Abstract:The European Commission’s proposal for a new Data Protection Directive released earlier this year has caused quite a bit of criticism, support, and skepticism around the world. The so-called ‘right to be forgotten’ has received impassioned responses, particularly from U.S. media. Taking a closer look at this right uncovers a rich social and legal history, a significant divide on a data subject’s claim to his or her information once proffered, and the possible meaning and scope of the proposed right.
Two versions of the right to be forgotten can provide for muddled conceptions and rhetoric when not distinguished. The much older – droit a l’oubli (right to oblivion) has historically been applied in exceptional cases involving an individual that has served a criminal sentence and wishes to no longer be associated with the criminal actions. The right of the individual to prevent others from communicating his association to his criminal past is balanced with the public’s right to access the information, which may or may not remain newsworthy. Oblivion finds its rationale in privacy as a human/fundamental right (related to human dignity, reputation, etc.). A second version of the right is one to delete information that a data subject has disclosed passively. In such a context, where data is collected and processed by third parties, a more accurate description would be a ‘right to erasure’. The exact scope and rationale behind the right to be forgotten as proposed in the European Data Protection framework today is not entirely clear. Although some fear that the Directive will embrace both deletion and oblivion, at a minimum the Directive proposes on granting (more) control to data subjects over personal data in the form of erasure.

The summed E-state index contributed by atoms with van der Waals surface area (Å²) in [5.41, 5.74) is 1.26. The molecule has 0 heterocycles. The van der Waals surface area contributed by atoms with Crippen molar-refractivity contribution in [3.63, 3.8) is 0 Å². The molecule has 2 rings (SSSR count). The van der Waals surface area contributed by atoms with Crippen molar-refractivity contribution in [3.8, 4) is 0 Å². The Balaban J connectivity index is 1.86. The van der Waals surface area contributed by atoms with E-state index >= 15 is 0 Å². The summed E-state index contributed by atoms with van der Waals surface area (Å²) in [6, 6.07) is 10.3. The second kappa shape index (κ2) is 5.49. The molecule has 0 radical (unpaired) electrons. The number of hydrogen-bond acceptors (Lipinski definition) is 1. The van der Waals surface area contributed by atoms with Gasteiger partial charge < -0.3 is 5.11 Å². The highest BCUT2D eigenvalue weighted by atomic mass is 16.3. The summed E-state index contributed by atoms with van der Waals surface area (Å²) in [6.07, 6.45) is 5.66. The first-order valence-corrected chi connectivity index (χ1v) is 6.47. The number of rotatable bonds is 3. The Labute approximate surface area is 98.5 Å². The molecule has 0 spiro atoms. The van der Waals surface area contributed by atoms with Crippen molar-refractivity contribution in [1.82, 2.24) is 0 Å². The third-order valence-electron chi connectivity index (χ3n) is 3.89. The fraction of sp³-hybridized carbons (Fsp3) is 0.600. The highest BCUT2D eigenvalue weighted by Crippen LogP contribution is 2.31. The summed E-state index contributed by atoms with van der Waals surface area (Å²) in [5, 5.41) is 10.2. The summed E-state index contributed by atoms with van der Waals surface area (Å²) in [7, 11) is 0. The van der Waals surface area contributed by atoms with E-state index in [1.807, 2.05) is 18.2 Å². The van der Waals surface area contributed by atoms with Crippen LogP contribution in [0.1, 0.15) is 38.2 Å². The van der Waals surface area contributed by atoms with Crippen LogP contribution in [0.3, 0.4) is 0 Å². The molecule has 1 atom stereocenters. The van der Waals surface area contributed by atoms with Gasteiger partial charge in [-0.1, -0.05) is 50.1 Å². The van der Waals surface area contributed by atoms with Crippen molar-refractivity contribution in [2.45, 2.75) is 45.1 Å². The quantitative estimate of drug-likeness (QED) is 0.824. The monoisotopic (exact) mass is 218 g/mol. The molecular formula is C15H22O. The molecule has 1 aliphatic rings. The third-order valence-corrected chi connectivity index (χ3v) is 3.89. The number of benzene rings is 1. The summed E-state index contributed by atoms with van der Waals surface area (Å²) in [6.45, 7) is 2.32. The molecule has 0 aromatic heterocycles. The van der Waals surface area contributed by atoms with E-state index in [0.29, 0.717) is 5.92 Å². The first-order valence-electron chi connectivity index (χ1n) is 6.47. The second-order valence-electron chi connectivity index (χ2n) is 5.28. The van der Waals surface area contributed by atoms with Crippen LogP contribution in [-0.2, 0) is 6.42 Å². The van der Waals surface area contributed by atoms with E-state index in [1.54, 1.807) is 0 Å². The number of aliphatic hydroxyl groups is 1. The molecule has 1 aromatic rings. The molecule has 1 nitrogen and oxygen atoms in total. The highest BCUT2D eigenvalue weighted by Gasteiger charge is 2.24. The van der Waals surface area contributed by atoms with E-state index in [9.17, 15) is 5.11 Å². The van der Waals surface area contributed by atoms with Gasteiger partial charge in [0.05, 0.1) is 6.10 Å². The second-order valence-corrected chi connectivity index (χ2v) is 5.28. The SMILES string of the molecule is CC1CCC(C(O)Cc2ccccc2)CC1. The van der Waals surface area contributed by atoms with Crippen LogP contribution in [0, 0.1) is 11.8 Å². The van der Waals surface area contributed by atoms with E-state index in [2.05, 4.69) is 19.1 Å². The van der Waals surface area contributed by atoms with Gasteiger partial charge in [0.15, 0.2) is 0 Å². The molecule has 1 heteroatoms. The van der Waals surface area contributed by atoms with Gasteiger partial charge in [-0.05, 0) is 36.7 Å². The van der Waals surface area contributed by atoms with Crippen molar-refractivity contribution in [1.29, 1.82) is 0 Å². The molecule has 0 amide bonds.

Research in the two continents has clearly demonstrated a desire for increased control over their personal data, which the current ‘consent’-regime fails to offer. The paper will attempt to give a clear and elaborate overview of both the droit a l’oubli and the more modern right to be forgotten (or rather ‘right to erasure’) in several EU countries, the EU as a whole and the US. How do all of these countries approach the social value of ‘forgiveness’, protection of reputation, etc. And how do they intend to give (back) control to individuals in today’s information society? A thorough analysis of the EU Data Protection Regulation as well as the US’ ‘Consumer privacy bill of rights’ and proposed Do Not Track Kids legislation will follow. Finally we intend to focus on the erasure aspect of the right and layout the questions that must be answered in order to give the right form moving forward.